In some cases, your household income may reduce during the time of your pregnancy, delivery, and parental leave. If you are self-employed or run a small business that requires a lot of your attention, you may not make as much money as you did when you had more time. Professionals and wage earners who bill by the hour like contractors and consultants may be more affected in this regard. It is important to factor this into your planning as well!

Expense dip

Yes, new parents may often notice a reduction in their expenses immediately after delivery. This of course depends on what your lifestyle was prior to pregnancy and delivery. For instance, you may find that you spend far less on entertainment, travel, commuting for work and eating out because you will be spending more time indoors with your bundle of joy.


Bonus point! If you have read this far, you deserve a bonus point. Having touched on those factors, let’s dive into actual steps that you could take to help you feel more prepared.

1. Start with a budget.

The dreaded ‘B’ word. I said it. Well, a budget doesn’t have to be an elaborate document on a spreadsheet or budget app. A simple outline of expected costs would be helpful as a guide. If a budget is not your thing, consider doing at least an estimate of the expenses you may incur in the first year of having a baby. Do not delude yourself while making your budget. Be realistic and include all the cost elements that you can envisage. I would suggest it is better to overbudget than to underbudget and find yourself unprepared. For instance, as I mentioned above, even if you didn’t plan to have a CS, include the cost of having one as part of your planning. Another example is including the cost of infant formula even if you are determined to do exclusive breastfeeding. In these instances, even if things don’t go as, you initially hoped, you would still be fine.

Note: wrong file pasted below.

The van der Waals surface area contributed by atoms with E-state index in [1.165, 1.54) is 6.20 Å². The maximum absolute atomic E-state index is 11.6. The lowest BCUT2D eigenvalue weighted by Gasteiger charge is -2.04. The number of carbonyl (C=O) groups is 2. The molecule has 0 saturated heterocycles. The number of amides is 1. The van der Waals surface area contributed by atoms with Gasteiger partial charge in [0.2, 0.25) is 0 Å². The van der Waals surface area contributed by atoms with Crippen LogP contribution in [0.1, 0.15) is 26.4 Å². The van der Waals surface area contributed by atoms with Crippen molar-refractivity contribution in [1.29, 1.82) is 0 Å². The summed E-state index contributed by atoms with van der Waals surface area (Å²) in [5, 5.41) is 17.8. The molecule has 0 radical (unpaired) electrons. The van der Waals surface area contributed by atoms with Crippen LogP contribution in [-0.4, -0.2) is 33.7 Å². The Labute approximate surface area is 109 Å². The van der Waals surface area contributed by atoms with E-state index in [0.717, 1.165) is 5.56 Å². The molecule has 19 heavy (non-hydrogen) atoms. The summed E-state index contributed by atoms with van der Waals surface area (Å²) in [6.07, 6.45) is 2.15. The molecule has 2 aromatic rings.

2. Cut or Eliminate debt.

3. Setup An Emergency Fund

4. Activated Monthly Automatic saving system (AMASS)

5. Art of the side hustle.

6. Start a cattle herd: invest for the future

7. Deals! Deals!! Deals!!!

8. Get It For Free!

9. Government Programs

10. Review Your Estate.

11. Gifts

Finally, having a child is a deeply personal and important decision that you would need to consider carefully. The points articulated above do not imply that everyone must have everything sorted before having their first baby. Many new parents hardly ever feel like they have all their ducks in a row before the arrival of their little one. However, a little planning goes a long way to help you feel more in charge. Keep Hope Alive!

Dr Ndubuisi ‘Andy’ Egwim, a UK based entrepreneur, investor, and part-time sessional GP, is the founder of, a blog and newsletter that provides practical financial insights and strategies to help doctors avoid ‘financial heart attack’. With a passion for empowering healthcare professionals to achieve financial freedom, Dr Egwim is committed to helping others take control of their financial well-being for peace of mind.